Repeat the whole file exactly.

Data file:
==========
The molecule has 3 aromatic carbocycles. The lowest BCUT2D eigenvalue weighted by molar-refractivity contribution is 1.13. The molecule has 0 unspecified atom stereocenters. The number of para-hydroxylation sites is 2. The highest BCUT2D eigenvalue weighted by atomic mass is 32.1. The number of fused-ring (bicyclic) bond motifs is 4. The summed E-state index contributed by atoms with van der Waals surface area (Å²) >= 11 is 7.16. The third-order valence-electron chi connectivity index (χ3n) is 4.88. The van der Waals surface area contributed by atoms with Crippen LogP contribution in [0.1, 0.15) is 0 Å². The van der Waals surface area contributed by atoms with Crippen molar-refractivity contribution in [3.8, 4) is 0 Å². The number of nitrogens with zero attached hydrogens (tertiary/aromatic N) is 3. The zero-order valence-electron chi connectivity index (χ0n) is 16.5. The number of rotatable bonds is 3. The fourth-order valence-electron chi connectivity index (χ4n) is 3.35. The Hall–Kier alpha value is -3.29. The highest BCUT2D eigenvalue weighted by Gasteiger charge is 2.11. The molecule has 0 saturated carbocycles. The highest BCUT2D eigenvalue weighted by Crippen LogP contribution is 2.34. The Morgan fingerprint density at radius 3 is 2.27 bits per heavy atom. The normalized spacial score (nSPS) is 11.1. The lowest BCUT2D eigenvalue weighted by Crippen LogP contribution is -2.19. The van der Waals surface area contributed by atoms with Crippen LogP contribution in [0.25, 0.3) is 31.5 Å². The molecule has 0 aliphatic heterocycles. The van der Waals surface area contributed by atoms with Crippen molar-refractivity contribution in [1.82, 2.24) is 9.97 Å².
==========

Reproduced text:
The molecule has 3 aromatic carbocycles. The lowest BCUT2D eigenvalue weighted by molar-refractivity contribution is 1.13. The molecule has 0 unspecified atom stereocenters. The number of para-hydroxylation sites is 2. The highest BCUT2D eigenvalue weighted by atomic mass is 32.1. The number of fused-ring (bicyclic) bond motifs is 4. The summed E-state index contributed by atoms with van der Waals surface area (Å²) >= 11 is 7.16. The third-order valence-electron chi connectivity index (χ3n) is 4.88. The van der Waals surface area contributed by atoms with Crippen LogP contribution in [0.1, 0.15) is 0 Å². The van der Waals surface area contributed by atoms with Crippen molar-refractivity contribution in [3.8, 4) is 0 Å². The number of nitrogens with zero attached hydrogens (tertiary/aromatic N) is 3. The zero-order valence-electron chi connectivity index (χ0n) is 16.5. The number of rotatable bonds is 3. The fourth-order valence-electron chi connectivity index (χ4n) is 3.35. The Hall–Kier alpha value is -3.29. The highest BCUT2D eigenvalue weighted by Gasteiger charge is 2.11. The molecule has 0 saturated carbocycles. The highest BCUT2D eigenvalue weighted by Crippen LogP contribution is 2.34. The Morgan fingerprint density at radius 3 is 2.27 bits per heavy atom. The normalized spacial score (nSPS) is 11.1. The lowest BCUT2D eigenvalue weighted by Crippen LogP contribution is -2.19. The van der Waals surface area contributed by atoms with Crippen LogP contribution in [0.25, 0.3) is 31.5 Å². The molecule has 0 aliphatic heterocycles. The van der Waals surface area contributed by atoms with Crippen molar-refractivity contribution in [1.82, 2.24) is 9.97 Å².